Common Sleep Disorders

According to researchers at the University of Chicago, over fifty million people suffer from some kind of disorder that impacts not only their sleep quality but their overall life. A condition called sleep apnea is one of the top disorders when it comes to poor sleep, and this occurs when tissue in your throat causes your airway to close, leading to staggered breathing and fluctuating oxygen levels.

Insomnia is another common sleep disorder, along with restless legs syndrome and narcolepsy. Left untreated, all of these can pose major risks to health, and poor sleep quality.

With the late-night hours and early morning rushes of life, it’s easy to see how we can miss getting our recommended seven to nine hours a night of beauty sleep. This goes back to the hormones we were talking about earlier, the ones that regulate our hunger pains and feeling full. There is a huge correlation between the hours of shut-eye that we get and our body’s response to food; not only are internal hormone changes negatively affected with lack of sleep but so is the response to burning calories. In essence, being tired and groggy is probably not going to inspire one to go hit the pavement for a few miles run, right? Studies have shown that fatigue leads us towards being more sedentary, which in turn lowers our energy output…. which can then lead to weight gain.

Sleep, Stress, and Our Waistlines

Interestingly enough, stress levels in our daily lives can lead to poor sleep habits as well. Not getting enough hours of sleep per night can impair how well we deal with how our bodies respond to stress, which is essentially releasing more of a hormone called cortisol into the bloodstream. The more of this particular stress hormone we’re producing, the harder it is for us to fall asleep at nighttime. Sounds like a vicious cycle, doesn’t it?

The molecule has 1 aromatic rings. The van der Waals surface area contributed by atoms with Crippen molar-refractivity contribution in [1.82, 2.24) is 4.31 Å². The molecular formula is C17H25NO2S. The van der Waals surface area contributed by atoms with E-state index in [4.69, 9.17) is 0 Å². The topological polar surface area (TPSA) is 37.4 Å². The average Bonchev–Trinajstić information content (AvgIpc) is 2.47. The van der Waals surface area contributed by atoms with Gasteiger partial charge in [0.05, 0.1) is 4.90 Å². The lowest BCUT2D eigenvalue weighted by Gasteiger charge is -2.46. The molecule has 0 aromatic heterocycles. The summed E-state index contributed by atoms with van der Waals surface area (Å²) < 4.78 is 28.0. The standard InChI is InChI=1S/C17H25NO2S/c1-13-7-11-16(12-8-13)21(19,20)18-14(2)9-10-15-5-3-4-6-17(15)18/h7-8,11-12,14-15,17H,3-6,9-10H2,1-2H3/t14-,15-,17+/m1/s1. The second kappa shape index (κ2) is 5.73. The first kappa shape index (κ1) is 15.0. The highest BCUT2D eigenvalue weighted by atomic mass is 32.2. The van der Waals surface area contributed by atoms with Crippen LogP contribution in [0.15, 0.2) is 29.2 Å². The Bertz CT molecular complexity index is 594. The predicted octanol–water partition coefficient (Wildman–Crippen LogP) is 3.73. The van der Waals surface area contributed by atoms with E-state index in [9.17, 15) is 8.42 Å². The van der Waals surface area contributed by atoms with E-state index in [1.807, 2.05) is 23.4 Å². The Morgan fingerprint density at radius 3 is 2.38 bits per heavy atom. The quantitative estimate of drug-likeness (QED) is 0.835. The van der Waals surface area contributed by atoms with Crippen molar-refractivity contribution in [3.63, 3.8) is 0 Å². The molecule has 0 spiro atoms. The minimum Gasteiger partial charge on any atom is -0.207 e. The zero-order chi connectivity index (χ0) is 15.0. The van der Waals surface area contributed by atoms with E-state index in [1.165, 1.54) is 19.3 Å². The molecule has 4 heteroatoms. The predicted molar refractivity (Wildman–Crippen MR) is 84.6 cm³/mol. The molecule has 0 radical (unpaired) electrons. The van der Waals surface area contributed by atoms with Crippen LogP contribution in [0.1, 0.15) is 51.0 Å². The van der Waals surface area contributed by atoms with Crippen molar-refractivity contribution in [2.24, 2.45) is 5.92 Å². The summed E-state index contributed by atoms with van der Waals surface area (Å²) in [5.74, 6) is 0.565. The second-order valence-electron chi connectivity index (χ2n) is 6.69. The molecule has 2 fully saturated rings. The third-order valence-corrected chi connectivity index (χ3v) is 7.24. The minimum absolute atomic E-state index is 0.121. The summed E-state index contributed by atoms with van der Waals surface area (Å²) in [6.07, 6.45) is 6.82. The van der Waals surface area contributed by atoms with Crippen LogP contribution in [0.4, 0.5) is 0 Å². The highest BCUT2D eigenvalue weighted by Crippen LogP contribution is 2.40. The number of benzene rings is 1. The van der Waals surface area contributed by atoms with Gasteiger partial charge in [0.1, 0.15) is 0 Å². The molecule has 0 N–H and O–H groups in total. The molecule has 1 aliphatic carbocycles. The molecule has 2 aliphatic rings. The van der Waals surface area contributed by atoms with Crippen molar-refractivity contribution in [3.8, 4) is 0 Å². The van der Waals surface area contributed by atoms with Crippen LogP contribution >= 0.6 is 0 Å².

Thankfully, there are ways to manage our sleep and weight lifestyles. With improved diet and exercise, we can reach the recommended hours of sleep per night. We can also learn how to improve our sleep routines as well! So, how can this happen? You can begin on your track to weight loss by aiming to go to bed at the same time each night, and getting up around the same time each morning (even on the weekends). Some folks might only need 7 hours of sleep, while some might need more. Play around with how much you’re actually getting, and find what works best for you and what makes you the most productive and active during the day.

Improving Habits to Improve Sleep